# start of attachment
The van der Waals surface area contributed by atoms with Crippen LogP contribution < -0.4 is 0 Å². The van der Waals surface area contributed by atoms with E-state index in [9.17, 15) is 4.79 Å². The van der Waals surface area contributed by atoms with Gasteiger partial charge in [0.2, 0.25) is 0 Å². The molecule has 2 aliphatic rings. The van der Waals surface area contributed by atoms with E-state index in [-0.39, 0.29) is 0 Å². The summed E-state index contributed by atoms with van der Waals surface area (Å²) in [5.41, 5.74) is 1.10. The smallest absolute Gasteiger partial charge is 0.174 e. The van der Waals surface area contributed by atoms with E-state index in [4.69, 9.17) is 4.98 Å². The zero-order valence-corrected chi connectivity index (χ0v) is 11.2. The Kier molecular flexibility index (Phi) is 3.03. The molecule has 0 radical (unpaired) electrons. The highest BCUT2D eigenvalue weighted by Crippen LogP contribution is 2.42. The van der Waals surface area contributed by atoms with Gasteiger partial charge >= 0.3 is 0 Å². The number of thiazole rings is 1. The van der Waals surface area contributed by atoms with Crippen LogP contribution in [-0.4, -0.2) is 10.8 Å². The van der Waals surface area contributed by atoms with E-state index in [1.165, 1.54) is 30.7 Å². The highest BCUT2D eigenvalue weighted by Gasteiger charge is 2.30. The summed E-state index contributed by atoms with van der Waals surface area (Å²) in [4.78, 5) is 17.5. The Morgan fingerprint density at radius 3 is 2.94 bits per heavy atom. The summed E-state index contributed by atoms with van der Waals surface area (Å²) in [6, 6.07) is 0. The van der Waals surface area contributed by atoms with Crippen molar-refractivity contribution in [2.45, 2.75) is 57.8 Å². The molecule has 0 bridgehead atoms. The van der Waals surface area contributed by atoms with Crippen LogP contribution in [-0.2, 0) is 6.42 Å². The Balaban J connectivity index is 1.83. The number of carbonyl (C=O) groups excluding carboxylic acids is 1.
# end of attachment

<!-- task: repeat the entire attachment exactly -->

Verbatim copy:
The van der Waals surface area contributed by atoms with Crippen LogP contribution < -0.4 is 0 Å². The van der Waals surface area contributed by atoms with E-state index in [9.17, 15) is 4.79 Å². The van der Waals surface area contributed by atoms with Gasteiger partial charge in [0.2, 0.25) is 0 Å². The molecule has 2 aliphatic rings. The van der Waals surface area contributed by atoms with E-state index in [-0.39, 0.29) is 0 Å². The summed E-state index contributed by atoms with van der Waals surface area (Å²) in [5.41, 5.74) is 1.10. The smallest absolute Gasteiger partial charge is 0.174 e. The van der Waals surface area contributed by atoms with E-state index in [4.69, 9.17) is 4.98 Å². The zero-order valence-corrected chi connectivity index (χ0v) is 11.2. The Kier molecular flexibility index (Phi) is 3.03. The molecule has 0 radical (unpaired) electrons. The highest BCUT2D eigenvalue weighted by Crippen LogP contribution is 2.42. The van der Waals surface area contributed by atoms with Gasteiger partial charge >= 0.3 is 0 Å². The number of thiazole rings is 1. The van der Waals surface area contributed by atoms with Crippen LogP contribution in [-0.4, -0.2) is 10.8 Å². The van der Waals surface area contributed by atoms with E-state index in [1.165, 1.54) is 30.7 Å². The highest BCUT2D eigenvalue weighted by Gasteiger charge is 2.30. The summed E-state index contributed by atoms with van der Waals surface area (Å²) in [4.78, 5) is 17.5. The Morgan fingerprint density at radius 3 is 2.94 bits per heavy atom. The summed E-state index contributed by atoms with van der Waals surface area (Å²) in [6, 6.07) is 0. The van der Waals surface area contributed by atoms with Crippen molar-refractivity contribution in [2.45, 2.75) is 57.8 Å². The molecule has 0 bridgehead atoms. The van der Waals surface area contributed by atoms with Crippen LogP contribution in [-0.2, 0) is 6.42 Å². The Balaban J connectivity index is 1.83. The number of carbonyl (C=O) groups excluding carboxylic acids is 1.